July 3, 2010
Essex Foam Party
Consisting of a group of lapsed and still frequently backsliding British acoustic improvisers, this party tracks the members’ personal accommodation to altering the their instruments’ properties with electronics.
Mixed among the moist pulses and triggered cross textures that characterize much of the music are interludes that insert keyboard comping and runs from Stephen Grew and hollow thumps and percussive power from David Ross – reminding the listeners that his instrument is a drum oscillator. Meanwhile Richard Scott’s synthesizer, samplers and Buchla lightning plus Nick Grew’s processing and transduction explore the interface displayed through watery pulsations, stop-time slides and gong-like input-output among other sound extensions. Yet the refusal to completely abstract tones to un-segmented electronics is intensified on the three longest tracks when Orphy Robinson’s vibraphone licks and rebounds plus Paul Obermayer’s sampler-driven delays, flutters and video-game-like clanks and clicks join the four for live communal sound-making.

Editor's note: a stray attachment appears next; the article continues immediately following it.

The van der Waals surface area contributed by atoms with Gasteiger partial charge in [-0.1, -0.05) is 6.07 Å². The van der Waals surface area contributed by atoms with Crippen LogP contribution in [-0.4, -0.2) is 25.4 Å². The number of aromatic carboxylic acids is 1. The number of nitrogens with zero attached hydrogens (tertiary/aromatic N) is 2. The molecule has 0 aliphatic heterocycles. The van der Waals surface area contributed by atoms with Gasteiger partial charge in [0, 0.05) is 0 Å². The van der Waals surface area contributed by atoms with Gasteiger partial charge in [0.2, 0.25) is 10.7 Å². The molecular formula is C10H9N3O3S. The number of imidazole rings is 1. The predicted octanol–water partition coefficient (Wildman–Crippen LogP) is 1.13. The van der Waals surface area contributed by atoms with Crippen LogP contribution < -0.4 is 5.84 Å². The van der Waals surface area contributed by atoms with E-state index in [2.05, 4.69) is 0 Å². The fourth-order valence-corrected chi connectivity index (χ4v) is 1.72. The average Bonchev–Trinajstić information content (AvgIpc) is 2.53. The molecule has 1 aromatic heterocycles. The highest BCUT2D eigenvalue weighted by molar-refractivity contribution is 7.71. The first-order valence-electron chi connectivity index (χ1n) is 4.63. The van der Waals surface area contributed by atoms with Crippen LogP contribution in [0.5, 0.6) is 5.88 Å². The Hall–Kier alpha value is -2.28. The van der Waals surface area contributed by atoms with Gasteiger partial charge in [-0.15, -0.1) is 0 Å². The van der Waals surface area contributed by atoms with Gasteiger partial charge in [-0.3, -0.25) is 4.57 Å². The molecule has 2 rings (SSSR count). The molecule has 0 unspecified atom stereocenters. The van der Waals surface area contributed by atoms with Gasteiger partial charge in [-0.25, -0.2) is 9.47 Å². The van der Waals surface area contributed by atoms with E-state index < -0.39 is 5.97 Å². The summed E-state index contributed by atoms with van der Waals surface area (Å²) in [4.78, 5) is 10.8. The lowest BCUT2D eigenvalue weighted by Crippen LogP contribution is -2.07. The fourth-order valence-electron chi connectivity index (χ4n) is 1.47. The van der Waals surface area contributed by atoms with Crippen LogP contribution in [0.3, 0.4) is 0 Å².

However the electronic-manipulation skills of the original Grutronic players are such that there’s little overt sonic divergence between “Ball Pool Blues” by the quartet and the sextet’s “Madness and Civilization”. Triggered signal-processed flutters and blurry clatters are as prominent as rubber band-like reverb and electric keyboard chording on the former. Meanwhile knob-twisting striations and processed ring modular-like pealing church bells combine with cross-sticking percussion on the later.
Overall the timbral mash up among acoustic, processed and sampled timbres intensifies individual instrumental sounds as it alters them. The results demarcate Grutronic’s sonic solutions as they define the group’s individual personality.
— Ken Waxman
— For MusicWorks Issue #107